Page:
UPDATED (Feb 6): A Picture Of An Egg Beat Kylie Jenner For The Most Liked Instagram Of All Time

Excerpt from this article:

Egg Gang’s account @world_record_egg first published the egg photo on Jan. 4.

“Let’s set a world record together and get the most liked post on Instagram. Beating the current world record held by Kylie Jenner (18 million)! We got this,” the post says.

By Sunday morning, the egg photo had around 9 million likes; within 10 hours that number had doubled, breaking Jenner’s record. The egg appeared to be getting around a million likes per hour once it started going mega-viral on Sunday.

BuzzFeed News reached out to the mysterious egg account, and the account holder replied that it was actually being run by “Henrietta” — a chicken from the British countryside. Henrietta declined a phone interview but agreed to answer questions via email.

See also this update

UPDATE Feb 6, 2019: And more revealed about the egg, “Instagram’s most-liked egg cracks to reveal a mental health advert” (link to article on BBC).

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Twitter is thinking about killing the Like button — but don’t hold your breath

Excerpt from this article:

The source was a Twitter event last week, where CEO Jack Dorsey reportedly said he “wasn’t a fan of the heart-shaped button” and “would be getting rid of it soon.” As the Telegraph piece traveled, that quote was taken as an immediate threat that the Like button’s days could be numbered.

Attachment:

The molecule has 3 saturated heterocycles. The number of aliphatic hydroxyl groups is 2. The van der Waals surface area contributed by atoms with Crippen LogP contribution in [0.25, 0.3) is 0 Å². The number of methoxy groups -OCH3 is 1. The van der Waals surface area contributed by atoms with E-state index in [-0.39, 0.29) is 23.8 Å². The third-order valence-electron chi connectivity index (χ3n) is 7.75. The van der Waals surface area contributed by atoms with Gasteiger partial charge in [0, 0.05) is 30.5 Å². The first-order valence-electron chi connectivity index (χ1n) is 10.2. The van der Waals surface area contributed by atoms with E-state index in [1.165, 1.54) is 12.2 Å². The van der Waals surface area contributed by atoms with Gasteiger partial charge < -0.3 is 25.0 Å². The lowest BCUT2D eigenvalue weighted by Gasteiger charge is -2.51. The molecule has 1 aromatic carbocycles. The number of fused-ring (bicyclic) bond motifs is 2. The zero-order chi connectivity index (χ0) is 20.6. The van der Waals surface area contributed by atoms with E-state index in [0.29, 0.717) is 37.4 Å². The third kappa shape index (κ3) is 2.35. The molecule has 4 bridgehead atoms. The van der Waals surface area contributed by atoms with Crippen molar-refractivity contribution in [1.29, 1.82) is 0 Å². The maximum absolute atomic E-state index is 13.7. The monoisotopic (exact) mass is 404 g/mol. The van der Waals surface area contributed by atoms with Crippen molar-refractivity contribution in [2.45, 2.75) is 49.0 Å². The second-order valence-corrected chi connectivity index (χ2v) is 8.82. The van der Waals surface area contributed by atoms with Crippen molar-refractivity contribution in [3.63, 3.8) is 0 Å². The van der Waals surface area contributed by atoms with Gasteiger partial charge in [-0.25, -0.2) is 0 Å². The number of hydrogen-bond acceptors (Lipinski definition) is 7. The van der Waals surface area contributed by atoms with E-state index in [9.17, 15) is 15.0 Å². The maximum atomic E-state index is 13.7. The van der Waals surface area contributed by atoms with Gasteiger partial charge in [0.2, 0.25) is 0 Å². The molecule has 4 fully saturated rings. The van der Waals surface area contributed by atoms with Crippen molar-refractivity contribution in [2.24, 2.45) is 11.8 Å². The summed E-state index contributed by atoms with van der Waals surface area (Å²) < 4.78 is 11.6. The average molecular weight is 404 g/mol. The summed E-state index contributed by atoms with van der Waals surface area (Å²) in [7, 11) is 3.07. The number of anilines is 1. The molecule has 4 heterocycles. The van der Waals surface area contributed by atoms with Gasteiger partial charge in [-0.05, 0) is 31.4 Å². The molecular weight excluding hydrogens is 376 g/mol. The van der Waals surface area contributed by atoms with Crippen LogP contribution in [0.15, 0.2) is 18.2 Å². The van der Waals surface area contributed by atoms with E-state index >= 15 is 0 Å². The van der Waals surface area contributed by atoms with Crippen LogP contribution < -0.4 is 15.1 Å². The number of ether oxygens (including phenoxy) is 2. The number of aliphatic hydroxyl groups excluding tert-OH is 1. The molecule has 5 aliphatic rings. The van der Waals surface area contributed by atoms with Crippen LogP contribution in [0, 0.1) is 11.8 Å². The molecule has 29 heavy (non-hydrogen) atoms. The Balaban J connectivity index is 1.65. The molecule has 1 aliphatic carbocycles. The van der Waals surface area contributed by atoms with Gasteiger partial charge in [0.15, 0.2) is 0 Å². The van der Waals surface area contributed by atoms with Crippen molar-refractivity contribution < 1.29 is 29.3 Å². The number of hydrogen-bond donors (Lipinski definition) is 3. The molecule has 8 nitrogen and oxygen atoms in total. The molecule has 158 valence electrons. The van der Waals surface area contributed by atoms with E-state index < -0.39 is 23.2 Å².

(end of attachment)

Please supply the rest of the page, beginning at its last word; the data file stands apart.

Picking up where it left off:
Users responded to the report angrily, noting that the Like button allowed them to support others and offer solidarity. Some expressed fears that without the button, retweets and argument would be the only means of communication.

But the threat may not be quite as imminent as it seemed.

Vice dares Facebook users to burst the filter bubble by liking posts they hate

Excerpt from this article:

To prevent these narrow worldviews, the agency has created an online tool that connects to a user’s Facebook profile and analyses what they have already liked, mapping out their political and ideological standpoint. The tool then suggests a list of pages, people and groups the person is most likely to hate and encourages them to like those as well.

Now Netflix Is All Thumbs

Excerpt from this article:

Stars were on the out for several reasons. For one, Netflix was transitioning from a DVD rental business to a streaming company. It was less reliant on you telling it what you liked (via ratings), because it could already tell what you liked — simply by analyzing what you had watched.

And there tended to be a gulf between the two behaviors. People rated aspirationally, but they watched situationally. Yes, you did give That Important Documentary five stars when you got around to watching it, but at the end of a trying day at the office, you more often settled on viewing some pleasing pap like “The Ridiculous 6.”